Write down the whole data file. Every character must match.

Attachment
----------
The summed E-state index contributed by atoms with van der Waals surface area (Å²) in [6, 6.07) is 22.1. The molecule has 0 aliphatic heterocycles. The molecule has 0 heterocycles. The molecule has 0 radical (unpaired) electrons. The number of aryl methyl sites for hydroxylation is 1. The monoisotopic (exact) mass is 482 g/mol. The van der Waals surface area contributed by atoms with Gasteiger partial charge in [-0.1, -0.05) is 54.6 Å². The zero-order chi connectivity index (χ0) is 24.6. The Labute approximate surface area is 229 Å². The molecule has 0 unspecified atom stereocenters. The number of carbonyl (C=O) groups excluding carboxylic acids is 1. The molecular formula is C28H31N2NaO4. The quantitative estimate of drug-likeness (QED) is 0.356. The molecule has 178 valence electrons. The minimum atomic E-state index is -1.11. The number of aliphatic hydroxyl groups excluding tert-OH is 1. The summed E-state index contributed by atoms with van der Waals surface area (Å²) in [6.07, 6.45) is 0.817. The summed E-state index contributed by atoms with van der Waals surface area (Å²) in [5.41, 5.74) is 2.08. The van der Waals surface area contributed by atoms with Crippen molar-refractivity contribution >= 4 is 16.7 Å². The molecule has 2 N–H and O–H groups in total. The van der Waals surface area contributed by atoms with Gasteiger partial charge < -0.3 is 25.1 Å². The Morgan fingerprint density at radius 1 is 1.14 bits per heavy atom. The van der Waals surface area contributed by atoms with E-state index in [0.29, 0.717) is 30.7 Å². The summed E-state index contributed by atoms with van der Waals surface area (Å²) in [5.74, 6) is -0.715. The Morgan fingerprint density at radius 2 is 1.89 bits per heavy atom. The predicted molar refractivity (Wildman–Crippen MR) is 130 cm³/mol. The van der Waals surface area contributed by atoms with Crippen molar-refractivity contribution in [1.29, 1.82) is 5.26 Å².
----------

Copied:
The summed E-state index contributed by atoms with van der Waals surface area (Å²) in [6, 6.07) is 22.1. The molecule has 0 aliphatic heterocycles. The molecule has 0 heterocycles. The molecule has 0 radical (unpaired) electrons. The number of aryl methyl sites for hydroxylation is 1. The monoisotopic (exact) mass is 482 g/mol. The van der Waals surface area contributed by atoms with Gasteiger partial charge in [-0.1, -0.05) is 54.6 Å². The zero-order chi connectivity index (χ0) is 24.6. The Labute approximate surface area is 229 Å². The molecule has 0 unspecified atom stereocenters. The number of carbonyl (C=O) groups excluding carboxylic acids is 1. The molecular formula is C28H31N2NaO4. The quantitative estimate of drug-likeness (QED) is 0.356. The molecule has 178 valence electrons. The minimum atomic E-state index is -1.11. The number of aliphatic hydroxyl groups excluding tert-OH is 1. The summed E-state index contributed by atoms with van der Waals surface area (Å²) in [6.07, 6.45) is 0.817. The summed E-state index contributed by atoms with van der Waals surface area (Å²) in [5.41, 5.74) is 2.08. The van der Waals surface area contributed by atoms with Crippen molar-refractivity contribution >= 4 is 16.7 Å². The molecule has 2 N–H and O–H groups in total. The van der Waals surface area contributed by atoms with Gasteiger partial charge < -0.3 is 25.1 Å². The Morgan fingerprint density at radius 1 is 1.14 bits per heavy atom. The van der Waals surface area contributed by atoms with E-state index in [0.29, 0.717) is 30.7 Å². The summed E-state index contributed by atoms with van der Waals surface area (Å²) in [5.74, 6) is -0.715. The Morgan fingerprint density at radius 2 is 1.89 bits per heavy atom. The predicted molar refractivity (Wildman–Crippen MR) is 130 cm³/mol. The van der Waals surface area contributed by atoms with Crippen molar-refractivity contribution in [1.29, 1.82) is 5.26 Å².